“I am still optimistic and cannot believe that capitalism, with all the crises it generates, can be history’s very last word,” Krenz, still sprightly at the age of 72, told reporters on Thursday.
Krenz took over from long-term communist leader Erich Honecker on October 18, 1989, as the regime vainly sought to regain control of a country engulfed in a peaceful revolution that brought down the hated Berlin Wall just three weeks later.
Eleven months on, communist East Germany, also known as the German Democratic Republic (GDR), was a thing of the past as it merged with West Germany to form a single country.
But inequalities remain between the two halves of the country.
Just ahead of the twentieth anniversary of the fall of the Wall, unemployment is twice as high in the east, and eastern German towns are losing their youngest citizens as they seek work elsewhere.
“We’ve achieved quite a few things in reunified Germany, like building roads, motorways, and renovating town centres,” Krenz said. “But at what price? Freedom without work isn’t freedom,” he added. “Today’s walls in Germany are those separating the poor from the rich.”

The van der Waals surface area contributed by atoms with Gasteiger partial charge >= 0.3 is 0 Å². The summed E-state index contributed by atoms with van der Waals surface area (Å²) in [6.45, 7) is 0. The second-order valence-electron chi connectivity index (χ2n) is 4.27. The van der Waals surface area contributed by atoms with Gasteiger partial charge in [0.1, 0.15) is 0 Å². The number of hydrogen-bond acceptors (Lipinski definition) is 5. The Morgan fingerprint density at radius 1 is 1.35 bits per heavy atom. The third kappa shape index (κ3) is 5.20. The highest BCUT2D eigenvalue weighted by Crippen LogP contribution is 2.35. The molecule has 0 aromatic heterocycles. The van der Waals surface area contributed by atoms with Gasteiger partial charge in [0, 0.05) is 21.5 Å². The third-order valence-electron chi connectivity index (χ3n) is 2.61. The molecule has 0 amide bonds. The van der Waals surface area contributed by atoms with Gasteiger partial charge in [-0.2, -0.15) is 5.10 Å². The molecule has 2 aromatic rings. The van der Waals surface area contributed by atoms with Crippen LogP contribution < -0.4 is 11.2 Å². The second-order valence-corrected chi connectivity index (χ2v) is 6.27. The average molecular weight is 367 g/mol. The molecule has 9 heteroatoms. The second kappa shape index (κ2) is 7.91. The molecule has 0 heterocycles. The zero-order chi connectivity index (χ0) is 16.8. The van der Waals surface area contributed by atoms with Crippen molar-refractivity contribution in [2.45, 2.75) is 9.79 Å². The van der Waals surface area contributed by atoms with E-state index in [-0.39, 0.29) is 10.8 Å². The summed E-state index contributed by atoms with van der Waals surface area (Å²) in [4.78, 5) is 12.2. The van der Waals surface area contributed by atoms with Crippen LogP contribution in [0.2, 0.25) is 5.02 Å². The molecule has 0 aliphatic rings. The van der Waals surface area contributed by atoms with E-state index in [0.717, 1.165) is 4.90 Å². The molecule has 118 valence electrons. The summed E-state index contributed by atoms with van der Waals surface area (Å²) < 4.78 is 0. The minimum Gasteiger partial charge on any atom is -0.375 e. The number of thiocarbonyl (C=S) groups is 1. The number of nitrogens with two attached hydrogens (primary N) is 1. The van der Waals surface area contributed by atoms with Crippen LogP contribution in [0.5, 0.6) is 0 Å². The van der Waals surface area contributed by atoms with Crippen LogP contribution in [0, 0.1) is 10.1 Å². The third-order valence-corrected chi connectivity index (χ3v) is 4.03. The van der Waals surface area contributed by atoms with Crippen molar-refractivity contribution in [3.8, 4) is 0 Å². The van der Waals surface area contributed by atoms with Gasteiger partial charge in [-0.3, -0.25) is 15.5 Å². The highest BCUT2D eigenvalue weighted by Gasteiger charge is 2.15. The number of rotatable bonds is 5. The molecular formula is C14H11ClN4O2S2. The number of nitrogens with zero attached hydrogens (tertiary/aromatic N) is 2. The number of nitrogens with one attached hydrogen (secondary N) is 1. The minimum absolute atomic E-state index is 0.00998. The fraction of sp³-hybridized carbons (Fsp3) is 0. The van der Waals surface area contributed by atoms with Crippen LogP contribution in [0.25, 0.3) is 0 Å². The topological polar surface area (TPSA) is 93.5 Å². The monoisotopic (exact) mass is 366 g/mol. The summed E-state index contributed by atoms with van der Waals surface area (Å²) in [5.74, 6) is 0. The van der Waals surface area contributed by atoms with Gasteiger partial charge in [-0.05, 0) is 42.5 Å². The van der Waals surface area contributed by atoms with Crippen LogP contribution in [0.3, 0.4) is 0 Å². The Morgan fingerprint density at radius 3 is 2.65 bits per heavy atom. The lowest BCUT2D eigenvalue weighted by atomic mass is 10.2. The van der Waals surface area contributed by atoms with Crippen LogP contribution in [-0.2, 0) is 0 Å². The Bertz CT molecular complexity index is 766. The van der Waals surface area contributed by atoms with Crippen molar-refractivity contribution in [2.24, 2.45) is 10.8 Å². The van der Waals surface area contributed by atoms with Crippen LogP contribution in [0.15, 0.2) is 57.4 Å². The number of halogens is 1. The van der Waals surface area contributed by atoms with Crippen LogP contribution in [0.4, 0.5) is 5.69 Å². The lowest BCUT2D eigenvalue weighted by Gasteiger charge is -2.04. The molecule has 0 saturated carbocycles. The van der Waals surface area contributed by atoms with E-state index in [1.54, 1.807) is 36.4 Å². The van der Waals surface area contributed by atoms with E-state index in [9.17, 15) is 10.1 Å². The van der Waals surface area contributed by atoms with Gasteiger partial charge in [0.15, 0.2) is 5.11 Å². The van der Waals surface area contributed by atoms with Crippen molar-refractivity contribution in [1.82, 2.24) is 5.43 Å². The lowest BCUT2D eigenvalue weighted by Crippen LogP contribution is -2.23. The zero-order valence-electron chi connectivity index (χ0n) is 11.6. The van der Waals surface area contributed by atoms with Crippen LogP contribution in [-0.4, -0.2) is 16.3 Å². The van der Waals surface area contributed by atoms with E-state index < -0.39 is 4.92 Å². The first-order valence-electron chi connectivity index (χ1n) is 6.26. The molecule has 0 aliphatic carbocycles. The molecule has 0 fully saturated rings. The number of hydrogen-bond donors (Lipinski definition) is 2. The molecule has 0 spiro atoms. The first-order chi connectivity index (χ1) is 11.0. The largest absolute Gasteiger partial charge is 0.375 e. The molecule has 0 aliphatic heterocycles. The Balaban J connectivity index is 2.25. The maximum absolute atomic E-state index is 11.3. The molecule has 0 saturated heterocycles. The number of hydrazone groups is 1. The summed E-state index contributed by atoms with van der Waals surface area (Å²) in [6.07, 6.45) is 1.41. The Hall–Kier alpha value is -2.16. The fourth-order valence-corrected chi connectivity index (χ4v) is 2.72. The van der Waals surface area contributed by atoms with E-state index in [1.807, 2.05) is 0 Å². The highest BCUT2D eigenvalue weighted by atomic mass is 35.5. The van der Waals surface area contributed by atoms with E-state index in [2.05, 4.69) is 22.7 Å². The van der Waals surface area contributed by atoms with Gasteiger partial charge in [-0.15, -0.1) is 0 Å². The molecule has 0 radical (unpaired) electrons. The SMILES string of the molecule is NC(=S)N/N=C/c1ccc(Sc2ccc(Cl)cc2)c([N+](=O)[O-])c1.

He also had some sharp words for Germany’s current Chancellor Angela Merkel, who grew up in the GDR, saying she has been “bad” for the country.
But he took pleasure in pointing out that she once belonged to the communist youth organisation (FDJ) when she was growing up behind the Iron Curtain.
In Sunday’s general election, which is expected to give Merkel a second term, he said he would vote for socialist party The Left, a party made of former GDR communists and defectors from the centre-left Social Democrats (SPD).
“I back its programme, so you know how I’ll be voting,” Krenz said.
Since its creation in mid-2007, the party has emerged as a major force in German politics, particularly in the former east, taking seats in 11 of the 16 state assemblies as well as in the federal parliament, the Bundestag.
Opinion polls suggest The Left will gain between 10 and 12 percent of the national vote on Sunday.
Krenz stepped down in December 1989 and spent four years in prison after reunification for his part in the GDR’s shoot-to-kill policy against those trying to flee the country.
He expressed regret for this, saying that “any death at the border was one too many.”
But the Wall was a result of the division of Europe between two opposing blocs and of a “Cold civil war” between the two Germanies, he said.
“If Hitler hadn’t seized power, Germany wouldn’t have been divided and the Wall would have never been,” he added.
Recalling the night when the Berlin Wall fell, when thousands of East Berliners rushed border crossing points, Krenz said Germany was very lucky that no one was killed.
“To this day I’m grateful to the armed forces that there was no blood-letting,” he said.